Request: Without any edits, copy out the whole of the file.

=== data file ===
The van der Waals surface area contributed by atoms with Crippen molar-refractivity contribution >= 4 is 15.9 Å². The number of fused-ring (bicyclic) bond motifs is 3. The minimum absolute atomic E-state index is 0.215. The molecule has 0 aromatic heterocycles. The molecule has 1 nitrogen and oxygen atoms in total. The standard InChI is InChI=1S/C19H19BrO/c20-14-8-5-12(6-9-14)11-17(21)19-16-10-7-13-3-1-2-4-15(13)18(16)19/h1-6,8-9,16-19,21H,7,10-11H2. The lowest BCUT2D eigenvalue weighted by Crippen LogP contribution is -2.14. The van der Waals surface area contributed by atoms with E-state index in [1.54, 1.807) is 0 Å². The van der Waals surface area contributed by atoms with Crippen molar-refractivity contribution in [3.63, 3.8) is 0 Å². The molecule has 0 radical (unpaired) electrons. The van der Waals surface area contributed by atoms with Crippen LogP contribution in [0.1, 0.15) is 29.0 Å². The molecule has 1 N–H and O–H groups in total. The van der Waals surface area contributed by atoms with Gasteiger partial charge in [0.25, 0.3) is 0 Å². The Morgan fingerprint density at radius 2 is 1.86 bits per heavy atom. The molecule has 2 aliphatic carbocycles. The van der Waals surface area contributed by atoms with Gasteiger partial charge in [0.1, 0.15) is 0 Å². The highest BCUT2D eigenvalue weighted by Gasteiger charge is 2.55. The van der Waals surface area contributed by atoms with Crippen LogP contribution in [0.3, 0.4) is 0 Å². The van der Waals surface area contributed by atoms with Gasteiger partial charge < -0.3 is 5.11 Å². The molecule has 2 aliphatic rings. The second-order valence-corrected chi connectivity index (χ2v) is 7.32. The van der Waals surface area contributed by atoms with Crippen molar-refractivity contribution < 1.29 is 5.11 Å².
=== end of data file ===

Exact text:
The van der Waals surface area contributed by atoms with Crippen molar-refractivity contribution >= 4 is 15.9 Å². The number of fused-ring (bicyclic) bond motifs is 3. The minimum absolute atomic E-state index is 0.215. The molecule has 0 aromatic heterocycles. The molecule has 1 nitrogen and oxygen atoms in total. The standard InChI is InChI=1S/C19H19BrO/c20-14-8-5-12(6-9-14)11-17(21)19-16-10-7-13-3-1-2-4-15(13)18(16)19/h1-6,8-9,16-19,21H,7,10-11H2. The lowest BCUT2D eigenvalue weighted by Crippen LogP contribution is -2.14. The van der Waals surface area contributed by atoms with E-state index in [1.54, 1.807) is 0 Å². The van der Waals surface area contributed by atoms with Crippen molar-refractivity contribution in [3.63, 3.8) is 0 Å². The molecule has 0 radical (unpaired) electrons. The van der Waals surface area contributed by atoms with Crippen LogP contribution in [0.1, 0.15) is 29.0 Å². The molecule has 1 N–H and O–H groups in total. The van der Waals surface area contributed by atoms with Gasteiger partial charge in [0.25, 0.3) is 0 Å². The Morgan fingerprint density at radius 2 is 1.86 bits per heavy atom. The molecule has 2 aliphatic carbocycles. The van der Waals surface area contributed by atoms with Gasteiger partial charge in [0.1, 0.15) is 0 Å². The highest BCUT2D eigenvalue weighted by Gasteiger charge is 2.55. The van der Waals surface area contributed by atoms with Crippen LogP contribution in [0.3, 0.4) is 0 Å². The van der Waals surface area contributed by atoms with Gasteiger partial charge < -0.3 is 5.11 Å². The molecule has 2 aliphatic rings. The second-order valence-corrected chi connectivity index (χ2v) is 7.32. The van der Waals surface area contributed by atoms with Crippen molar-refractivity contribution < 1.29 is 5.11 Å².